I guess it depends on what’s more important to you, @SylarRuby - building a product which works which you can make some money from (in which case, the trio mentioned above have already told you want you need to do) - or learning new ways of doing things (in which case you have to accept that you’re going to be standing still for a while).

PS, this is highly relevant:


You are 100% correct on that. I got distracted with the bells and whistles.

I have it installed but the js stuff does not. Good thing Devise works.

I’ll remove all the js stuff and rebuild this with Rails 5. No react etc, then see how it goes. BTW, Rails 5 is awesome.

yes you are right it does depend on what you want from it, if your after a product to release to market to potentially earn some revenue from then get it out there, don’t move around all the new shiny. get it out the door earn revenue and then look to shiny the hell out of it.

there is also another side to the restarting project in x language thing and its something I see time and time again, you start something in a new language you get x% through and you get stuck your understanding isn’t good enough to find a solution to the problem because you haven’t really learnt the basics and gone through in depth the knowledge thats available. then you see a new shiny thing that fixes that thing your stuck on so you rebuild in that new shiny and you get further through but get stuck again rinse and repeat.

Yes its great to know as many new shiny things as you can, but trust me on one thing its just as great to know one of those shiny things excellently as I can guarantee you that you could build 85% of the things you ever need in that shiny thing because you truly know the limitations of it.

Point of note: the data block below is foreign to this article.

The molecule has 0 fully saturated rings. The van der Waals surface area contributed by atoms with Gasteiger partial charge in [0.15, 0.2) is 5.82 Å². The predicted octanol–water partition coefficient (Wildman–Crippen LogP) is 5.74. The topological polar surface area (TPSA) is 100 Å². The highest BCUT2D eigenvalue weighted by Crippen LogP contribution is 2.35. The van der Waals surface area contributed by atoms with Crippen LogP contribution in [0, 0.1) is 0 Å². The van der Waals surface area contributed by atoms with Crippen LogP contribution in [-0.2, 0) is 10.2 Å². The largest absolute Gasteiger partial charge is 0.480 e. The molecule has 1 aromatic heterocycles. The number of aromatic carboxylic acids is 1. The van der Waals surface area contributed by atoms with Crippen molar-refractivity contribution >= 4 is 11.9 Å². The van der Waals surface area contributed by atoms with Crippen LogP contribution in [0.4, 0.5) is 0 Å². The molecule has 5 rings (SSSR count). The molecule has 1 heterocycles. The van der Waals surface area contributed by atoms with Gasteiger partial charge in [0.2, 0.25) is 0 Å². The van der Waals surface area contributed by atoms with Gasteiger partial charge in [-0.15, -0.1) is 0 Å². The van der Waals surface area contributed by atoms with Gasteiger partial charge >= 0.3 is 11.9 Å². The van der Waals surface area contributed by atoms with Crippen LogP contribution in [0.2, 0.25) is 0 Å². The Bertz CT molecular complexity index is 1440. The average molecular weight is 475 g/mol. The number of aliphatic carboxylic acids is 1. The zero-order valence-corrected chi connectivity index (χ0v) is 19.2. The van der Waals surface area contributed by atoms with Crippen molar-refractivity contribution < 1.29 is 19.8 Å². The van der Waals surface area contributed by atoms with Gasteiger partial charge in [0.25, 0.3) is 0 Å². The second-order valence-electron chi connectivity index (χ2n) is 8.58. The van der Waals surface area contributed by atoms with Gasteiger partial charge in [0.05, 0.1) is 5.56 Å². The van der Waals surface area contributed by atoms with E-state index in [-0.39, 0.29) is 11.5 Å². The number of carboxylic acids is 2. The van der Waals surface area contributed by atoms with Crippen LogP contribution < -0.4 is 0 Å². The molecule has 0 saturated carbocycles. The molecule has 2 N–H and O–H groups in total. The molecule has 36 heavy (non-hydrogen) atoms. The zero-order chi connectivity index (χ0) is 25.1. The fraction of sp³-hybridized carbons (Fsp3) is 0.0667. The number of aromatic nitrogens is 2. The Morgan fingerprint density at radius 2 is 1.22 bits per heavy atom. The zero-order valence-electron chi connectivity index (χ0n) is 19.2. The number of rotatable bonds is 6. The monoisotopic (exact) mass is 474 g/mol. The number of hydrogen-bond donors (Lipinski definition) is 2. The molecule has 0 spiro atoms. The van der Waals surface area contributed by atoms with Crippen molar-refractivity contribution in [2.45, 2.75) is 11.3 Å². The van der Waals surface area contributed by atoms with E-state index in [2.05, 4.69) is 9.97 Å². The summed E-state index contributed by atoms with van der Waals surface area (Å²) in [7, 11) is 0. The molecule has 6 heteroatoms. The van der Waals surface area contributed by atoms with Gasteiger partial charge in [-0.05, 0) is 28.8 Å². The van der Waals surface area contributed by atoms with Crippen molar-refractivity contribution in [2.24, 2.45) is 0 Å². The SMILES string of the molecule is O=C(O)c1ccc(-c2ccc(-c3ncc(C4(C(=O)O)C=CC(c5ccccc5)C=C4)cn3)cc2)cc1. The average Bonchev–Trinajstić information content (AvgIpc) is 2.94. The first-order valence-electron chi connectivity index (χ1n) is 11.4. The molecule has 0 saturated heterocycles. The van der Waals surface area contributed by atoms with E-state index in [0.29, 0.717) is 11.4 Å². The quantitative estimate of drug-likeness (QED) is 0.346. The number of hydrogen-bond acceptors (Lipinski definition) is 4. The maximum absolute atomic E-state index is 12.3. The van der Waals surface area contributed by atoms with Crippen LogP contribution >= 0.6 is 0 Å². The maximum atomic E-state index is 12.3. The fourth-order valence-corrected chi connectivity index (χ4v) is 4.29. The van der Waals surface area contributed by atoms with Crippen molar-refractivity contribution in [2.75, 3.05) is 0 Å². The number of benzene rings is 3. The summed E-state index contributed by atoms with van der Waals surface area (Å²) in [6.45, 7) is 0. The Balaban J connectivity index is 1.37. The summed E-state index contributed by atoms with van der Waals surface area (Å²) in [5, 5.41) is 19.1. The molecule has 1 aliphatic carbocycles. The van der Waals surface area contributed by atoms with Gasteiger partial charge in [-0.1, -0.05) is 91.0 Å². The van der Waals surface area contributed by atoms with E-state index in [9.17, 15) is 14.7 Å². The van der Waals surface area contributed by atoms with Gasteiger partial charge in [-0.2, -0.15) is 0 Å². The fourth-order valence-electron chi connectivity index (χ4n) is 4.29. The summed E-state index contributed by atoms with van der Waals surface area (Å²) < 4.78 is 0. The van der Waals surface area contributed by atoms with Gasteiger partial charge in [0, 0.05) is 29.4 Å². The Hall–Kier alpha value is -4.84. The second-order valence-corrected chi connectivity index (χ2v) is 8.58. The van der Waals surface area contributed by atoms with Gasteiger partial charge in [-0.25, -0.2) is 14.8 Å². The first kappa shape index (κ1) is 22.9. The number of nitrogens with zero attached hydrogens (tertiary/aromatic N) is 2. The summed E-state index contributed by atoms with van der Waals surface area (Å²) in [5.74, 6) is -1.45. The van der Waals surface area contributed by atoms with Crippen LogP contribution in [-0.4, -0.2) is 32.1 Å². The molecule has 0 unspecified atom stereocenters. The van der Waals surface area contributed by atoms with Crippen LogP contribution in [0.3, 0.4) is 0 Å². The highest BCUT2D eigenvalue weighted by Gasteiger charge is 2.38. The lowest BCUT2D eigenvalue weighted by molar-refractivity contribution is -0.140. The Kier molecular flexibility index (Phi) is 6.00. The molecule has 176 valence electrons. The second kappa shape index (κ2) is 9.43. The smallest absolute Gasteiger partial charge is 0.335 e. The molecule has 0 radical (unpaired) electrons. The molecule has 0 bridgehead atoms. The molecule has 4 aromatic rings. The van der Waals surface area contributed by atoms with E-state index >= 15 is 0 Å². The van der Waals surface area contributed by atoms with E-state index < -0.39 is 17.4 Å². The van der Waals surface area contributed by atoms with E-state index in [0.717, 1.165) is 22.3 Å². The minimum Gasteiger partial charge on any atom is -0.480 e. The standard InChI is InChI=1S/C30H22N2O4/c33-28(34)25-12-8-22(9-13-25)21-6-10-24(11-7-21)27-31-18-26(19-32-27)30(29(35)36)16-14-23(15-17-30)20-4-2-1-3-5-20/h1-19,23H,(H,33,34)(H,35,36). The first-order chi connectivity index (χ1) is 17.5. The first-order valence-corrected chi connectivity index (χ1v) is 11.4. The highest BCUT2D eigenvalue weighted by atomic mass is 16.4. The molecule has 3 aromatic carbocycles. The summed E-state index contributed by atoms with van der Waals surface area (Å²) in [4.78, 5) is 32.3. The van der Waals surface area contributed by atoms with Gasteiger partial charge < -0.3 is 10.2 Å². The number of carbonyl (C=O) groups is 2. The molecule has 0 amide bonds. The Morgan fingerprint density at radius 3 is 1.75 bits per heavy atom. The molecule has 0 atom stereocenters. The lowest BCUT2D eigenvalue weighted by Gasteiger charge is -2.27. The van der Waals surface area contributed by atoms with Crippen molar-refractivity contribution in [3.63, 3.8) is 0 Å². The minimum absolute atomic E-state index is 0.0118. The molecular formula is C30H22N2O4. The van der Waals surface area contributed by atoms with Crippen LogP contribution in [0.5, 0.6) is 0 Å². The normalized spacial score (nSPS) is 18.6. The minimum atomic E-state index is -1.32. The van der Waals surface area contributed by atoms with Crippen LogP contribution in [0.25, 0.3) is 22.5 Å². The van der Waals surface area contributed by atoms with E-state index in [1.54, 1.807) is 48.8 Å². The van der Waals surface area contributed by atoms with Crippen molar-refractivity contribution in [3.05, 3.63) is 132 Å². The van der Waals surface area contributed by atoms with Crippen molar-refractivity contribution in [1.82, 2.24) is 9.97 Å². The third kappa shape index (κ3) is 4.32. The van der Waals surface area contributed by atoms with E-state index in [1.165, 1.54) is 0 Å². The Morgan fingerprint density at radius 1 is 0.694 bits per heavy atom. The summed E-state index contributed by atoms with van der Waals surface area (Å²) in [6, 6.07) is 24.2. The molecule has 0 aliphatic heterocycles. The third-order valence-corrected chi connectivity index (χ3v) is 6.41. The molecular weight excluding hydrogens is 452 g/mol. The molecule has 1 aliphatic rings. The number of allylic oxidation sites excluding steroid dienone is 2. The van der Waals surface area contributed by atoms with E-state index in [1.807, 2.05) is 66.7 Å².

By shiny thing I mean Language, also im not having a go at anyone out there i’m just seeing more and more people jumping ships from this to that because of X Y and Z when they never give it a real chance and get to know it well enough.


Seriously, try elixir and its web framework phoenix. It’s fun. No blocking issues, no complex callbacks (unless you insist), baked in ES6, no magic.

The book, Programming Phoenix, is a good place to start, though you’ll want to be familiar with elixir syntax before you start. The web-site docs are sufficient for that.

phoenix has inbuilt channels. Realtime is crazy simple.

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Hmmmm I’ll have a glance at it and see.

I always come back to the thought that the web was designed for hypertext documents, not distributed transactional computing and it’s another of the wrong turns we took, like PCs, RISC distracting us from concurrency and there being no time dimension in the relational model.

I’m going on @mattpointblank’s Web 101 course though. Maybe he can fix me.

I’ve just remembered that Ted Nelson says they didn’t even get hypertext right.

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Nooooooo! As lovely as Elixir is, stay on target! :o)


Yup, this is pretty much where I am as well. I think my motto now is just to use the frameworks as prototyping/self-education tools rather than actually use them for a project.

It feels great to be honest as I don’t feel so bad about getting deeper into how the web+JS actually works rather than trying to be shmancy with new frameworks that keep ‘updating’ (and yes, so much pain with meteor.js - I’m definitely past the honeymoon period).